In life, we are all subjected to anxiety. Perhaps some may feel anxiety more intensely than others. After all, we each handle stress differently. The concept of mindfulness has been circulating for quite some time now. Lately, it has become popular in the media. Mindfulness is not some concept abused in order to sell products in various stores. Mindfulness is not just a simple term to make coloring cool for marketing purposes.
I looked into the technique that colouring books were proudly exhibiting. There is a science behind mindfulness that is deeply interesting for anyone who wants to rid stress and/or anxiety. It has been said to be a form of cognitive therapy. I did some reading on the matter and found an interesting blog post by Tom Ireland, a guest blogger for Scientific American, that encouraged me to pursue mindfulness. Ireland wrote, based on research through an MRI scan, that there is evidence that the brain’s “fight or flight center, the amygdala, appears to shrink” after “an eight-week course of mindfulness” . In turn, after a short course of mindfulness, the brain adapts to cope with stress more effectively. As a result, we are left feeling less anxious.
In addition to this, according to Parabl, a therapy service, after just an eight week course of mindfulness there is a 70% reduction in anxiety . Just eight weeks of practice in mindfulness can cause changes in the brain relating to self awareness, memory, learning and compassion. Therefore, not only are you easing your anxiety – you are, to an extent, improving your physical mindset and approach to daily activities.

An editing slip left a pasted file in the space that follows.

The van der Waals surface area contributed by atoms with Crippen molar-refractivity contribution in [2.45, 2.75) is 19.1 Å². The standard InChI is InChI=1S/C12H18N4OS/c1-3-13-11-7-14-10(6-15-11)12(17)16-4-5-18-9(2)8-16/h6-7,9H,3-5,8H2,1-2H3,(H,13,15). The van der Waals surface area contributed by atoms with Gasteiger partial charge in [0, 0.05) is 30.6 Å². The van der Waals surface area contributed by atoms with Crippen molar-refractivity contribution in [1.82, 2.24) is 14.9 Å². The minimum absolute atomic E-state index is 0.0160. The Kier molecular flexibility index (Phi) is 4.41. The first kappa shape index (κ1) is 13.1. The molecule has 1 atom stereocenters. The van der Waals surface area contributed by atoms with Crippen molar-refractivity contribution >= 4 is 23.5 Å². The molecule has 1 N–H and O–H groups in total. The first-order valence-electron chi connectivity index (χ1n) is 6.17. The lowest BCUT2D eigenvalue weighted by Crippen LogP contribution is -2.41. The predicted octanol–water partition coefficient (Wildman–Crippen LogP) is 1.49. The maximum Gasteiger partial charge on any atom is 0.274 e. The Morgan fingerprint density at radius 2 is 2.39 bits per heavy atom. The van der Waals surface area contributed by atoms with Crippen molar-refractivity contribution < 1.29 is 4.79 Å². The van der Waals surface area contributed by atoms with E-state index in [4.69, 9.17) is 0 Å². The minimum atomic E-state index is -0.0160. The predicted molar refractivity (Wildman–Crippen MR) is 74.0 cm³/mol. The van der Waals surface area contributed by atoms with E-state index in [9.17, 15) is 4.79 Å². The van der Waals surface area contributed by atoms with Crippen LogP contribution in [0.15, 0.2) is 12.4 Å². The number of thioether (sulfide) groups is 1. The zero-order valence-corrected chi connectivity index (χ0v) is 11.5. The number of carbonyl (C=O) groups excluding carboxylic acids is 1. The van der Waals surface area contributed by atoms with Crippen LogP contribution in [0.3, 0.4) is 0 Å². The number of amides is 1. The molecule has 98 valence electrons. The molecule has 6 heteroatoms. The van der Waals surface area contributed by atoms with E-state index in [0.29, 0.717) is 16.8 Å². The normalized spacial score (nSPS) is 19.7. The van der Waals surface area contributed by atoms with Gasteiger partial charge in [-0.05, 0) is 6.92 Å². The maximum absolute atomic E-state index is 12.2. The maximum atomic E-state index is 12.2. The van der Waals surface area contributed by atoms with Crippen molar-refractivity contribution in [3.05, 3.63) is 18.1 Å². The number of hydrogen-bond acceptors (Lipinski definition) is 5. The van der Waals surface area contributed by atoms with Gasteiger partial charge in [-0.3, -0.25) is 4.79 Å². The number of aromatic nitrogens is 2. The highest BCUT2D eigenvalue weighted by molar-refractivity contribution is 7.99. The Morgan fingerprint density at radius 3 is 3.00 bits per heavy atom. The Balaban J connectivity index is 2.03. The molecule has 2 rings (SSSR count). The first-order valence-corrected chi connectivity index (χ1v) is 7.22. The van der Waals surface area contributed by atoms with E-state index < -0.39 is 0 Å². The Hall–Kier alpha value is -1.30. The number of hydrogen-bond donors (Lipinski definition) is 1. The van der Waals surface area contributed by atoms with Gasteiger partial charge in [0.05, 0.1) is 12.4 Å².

How exactly does one be mindful? Mindfulness is: “The quality or state of being conscious of something.” A mindful exercise helps you to reach a specific “state” of consciousness in which you are more focused on the present moment rather than being dragged down by worries of the future. Mindfulness alerts all of your senses so that you can unlock this “state”. This understandably links to the shrinkage of the “amygdala”. Mindfulness teaches us how to be constantly aware and how to deal with things as they come rather than being consistently irrational.
How can you practice mindfulness? There are ways in which you can be mindful of the present, but there are several activities you can do to practice mindfulness. Common mindful exercises that have helped me in particular are those that use only one sense at a time (for example, hearing). You may feel particularly stressed one day, in this case it would be best to sit down and just focus on the sounds. This may take your mind off of your anxiety for a moment. This takes patience and practice because you cannot focus right away. Some consider yoga to be a form of mindfulness. It really depends on what you’re partial to.
When I first tried mindfulness, I did not take it seriously. When you’re anxious to begin with, it can be hard to concentrate on anything but the stress, never mind the sounds in the room. Though, I pursued mindfulness and I admittedly feel a difference in myself and the way I think when I feel particularly tense. I use the app ‘Pacifica‘, which helps me to meditate after mindfulness. This is especially helpful if you’re a particularly anxious person. Pacifica allows you to listen to soothing sounds after the mindfulness audio exercise, which is only four or so minutes long. I am not sponsored in saying this, either. If you’re somebody who has only just been exposed to mindfulness as an exercise through this article, I would recommend an app. Pacifica is only one of many. An app trains you to eventually use mindfulness without the aid of an app. It can also be reassuring to have an app on your phone that you can click in order to grasp this “state”.
The practice of mindfulness is very much underrated. Now that I rely on this technique, I realize that it is so much more than just a fad. Once you get past the beginning of the Pacifica app, the monotonous voice will soon help you. I guarantee that your thoughts will drift, but this is just the beginning.